Like I said the other day, the innerworkings of the things that rule our lives are a dominant theme in the films at the Toronto Film Festival.

Not just the obvious powers that be like politics, as in "The Ides of March," or baseball, as in "Moneyball." But other endeavors whose impact is more subtle. Like the arts.

Dance, for example, as in Wim Wenders's  3D documentary  "Pina" about Pina Bausch, the late choreographer and director of the experimental Tanztheatr Wuppertal, and which  is now the second 3D documentary, after Werner Herzog's  "Cave of Forgotten Dreams" made by a German auteur.

Now I'm more of a sports fan than a dance aficionado, and modern dance in particular strikes me as more or less the kind of thing Miranda July is doing in "The Future." But whether it's the 3D, which draws you into the action a lot more than it does in, say, "Conan the Barbarian" or "Happy Feet," or the clarity and specificity with which Wenders shows how each work is put together and why, I found myself being immersed in and deeply moved by performances that I would perhaps have otherwise rejected as the behavior of especially athletic patients in a mental hospital.

Plus, seeing this film shortly after "Moneyball," it occurred  to me that avant garde ballet bears more than a little resemblance to baseball. At least that's a comparison that comes to mind  watching  Scott Hatteberg learning how to play first base in the latter movie. "Moneyball" director Bennett Miller made a similar point at the press conference for the film when he explained how the sport  was an art form as much as it was a ruthless billion dollar industry. "Baseball has its own beautiful language," he insisted. "One  that can communicate something that words cannot."

Sounds kind of like the point Wim Wenders was making when I interviewed him about "Pina," which he informed me had just been selected as Germany's Best Foreign Language Film Oscar candidate. Wenders recalled that when he first  encountered the Tanztheatr some 35 years ago was as unappreciative and ignorant about the art of dance as I had been before seeing the movie. But not for long. "I was flabbergasted," he said. " I realized that it related in many ways to cinema. Both arts work with actors and tell them what to do. And as film directors we deal with body language, but dance is all body language. When I saw Pina's art for the first time and was confronted with her ways of working I realized that in the field of body language I was a beginner, almost illiterate in comparison to how exactly she could see and decipher that language.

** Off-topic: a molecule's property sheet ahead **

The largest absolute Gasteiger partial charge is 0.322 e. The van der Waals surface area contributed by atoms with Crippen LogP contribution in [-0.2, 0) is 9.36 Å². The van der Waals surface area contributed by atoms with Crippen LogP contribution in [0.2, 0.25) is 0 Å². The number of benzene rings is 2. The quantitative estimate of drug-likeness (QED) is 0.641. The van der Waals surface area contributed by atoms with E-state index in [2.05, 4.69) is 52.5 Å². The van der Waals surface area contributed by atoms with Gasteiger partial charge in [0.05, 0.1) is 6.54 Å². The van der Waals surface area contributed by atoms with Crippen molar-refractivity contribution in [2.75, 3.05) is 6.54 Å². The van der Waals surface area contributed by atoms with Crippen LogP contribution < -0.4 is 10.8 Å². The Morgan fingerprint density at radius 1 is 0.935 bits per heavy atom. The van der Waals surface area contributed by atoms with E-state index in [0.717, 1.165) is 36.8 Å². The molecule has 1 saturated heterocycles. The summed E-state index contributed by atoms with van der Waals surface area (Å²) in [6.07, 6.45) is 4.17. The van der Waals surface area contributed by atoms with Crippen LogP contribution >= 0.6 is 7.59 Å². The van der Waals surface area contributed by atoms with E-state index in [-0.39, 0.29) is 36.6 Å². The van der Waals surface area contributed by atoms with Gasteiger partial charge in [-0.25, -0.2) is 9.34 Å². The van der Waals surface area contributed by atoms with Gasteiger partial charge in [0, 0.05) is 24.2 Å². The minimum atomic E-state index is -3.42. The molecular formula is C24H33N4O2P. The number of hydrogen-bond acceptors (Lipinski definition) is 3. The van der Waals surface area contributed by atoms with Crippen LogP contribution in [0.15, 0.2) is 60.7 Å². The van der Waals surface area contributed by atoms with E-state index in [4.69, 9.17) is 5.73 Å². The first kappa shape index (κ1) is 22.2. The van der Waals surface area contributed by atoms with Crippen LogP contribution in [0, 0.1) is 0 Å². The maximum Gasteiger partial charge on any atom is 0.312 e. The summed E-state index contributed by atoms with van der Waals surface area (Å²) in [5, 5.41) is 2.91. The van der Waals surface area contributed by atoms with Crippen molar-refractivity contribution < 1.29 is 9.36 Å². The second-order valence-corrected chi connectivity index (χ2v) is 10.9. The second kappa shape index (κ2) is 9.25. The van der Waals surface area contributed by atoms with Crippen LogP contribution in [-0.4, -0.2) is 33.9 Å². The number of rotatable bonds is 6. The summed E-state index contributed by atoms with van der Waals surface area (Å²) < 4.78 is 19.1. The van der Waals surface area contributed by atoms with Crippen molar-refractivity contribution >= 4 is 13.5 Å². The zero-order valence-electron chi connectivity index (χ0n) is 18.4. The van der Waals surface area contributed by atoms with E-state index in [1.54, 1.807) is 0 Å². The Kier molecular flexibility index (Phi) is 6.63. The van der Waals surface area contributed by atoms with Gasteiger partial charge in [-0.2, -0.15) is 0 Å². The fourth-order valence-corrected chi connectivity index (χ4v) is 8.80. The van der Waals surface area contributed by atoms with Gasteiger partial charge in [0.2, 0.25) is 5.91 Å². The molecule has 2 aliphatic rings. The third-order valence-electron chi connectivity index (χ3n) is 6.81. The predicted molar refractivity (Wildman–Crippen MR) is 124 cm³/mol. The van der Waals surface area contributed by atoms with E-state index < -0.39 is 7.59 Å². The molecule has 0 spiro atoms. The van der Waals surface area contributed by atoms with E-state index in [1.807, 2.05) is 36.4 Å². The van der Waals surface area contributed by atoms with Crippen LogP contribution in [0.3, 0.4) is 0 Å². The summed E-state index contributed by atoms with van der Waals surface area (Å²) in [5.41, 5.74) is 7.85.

"I was shocked that this woman could show me more  about men and women in 38 minutes than I have seen in the entire history of cinema. In film we have sets, locations, stars, and stories. If you strip those things  away all you have left is the body. And she showed that what you can relate with just the body is much more than I thought possible."

 It's unlikely that Hollywood will be doing away sets, stars, stories, and all the other costly paraphernalia they see as necessary for a production. Even Wenders needed to employ 3D technology to get through to philistines like myself. Maybe instead they should think about adding something as well. Brilliant female  artists like Bausch, for example. Though the movies I've seen so far in Toronto have almost all been winners, not many have been by women, or even about women. Not those from the Hollywood studios, that is. But for films coming from outside Hollywood, it's another story.

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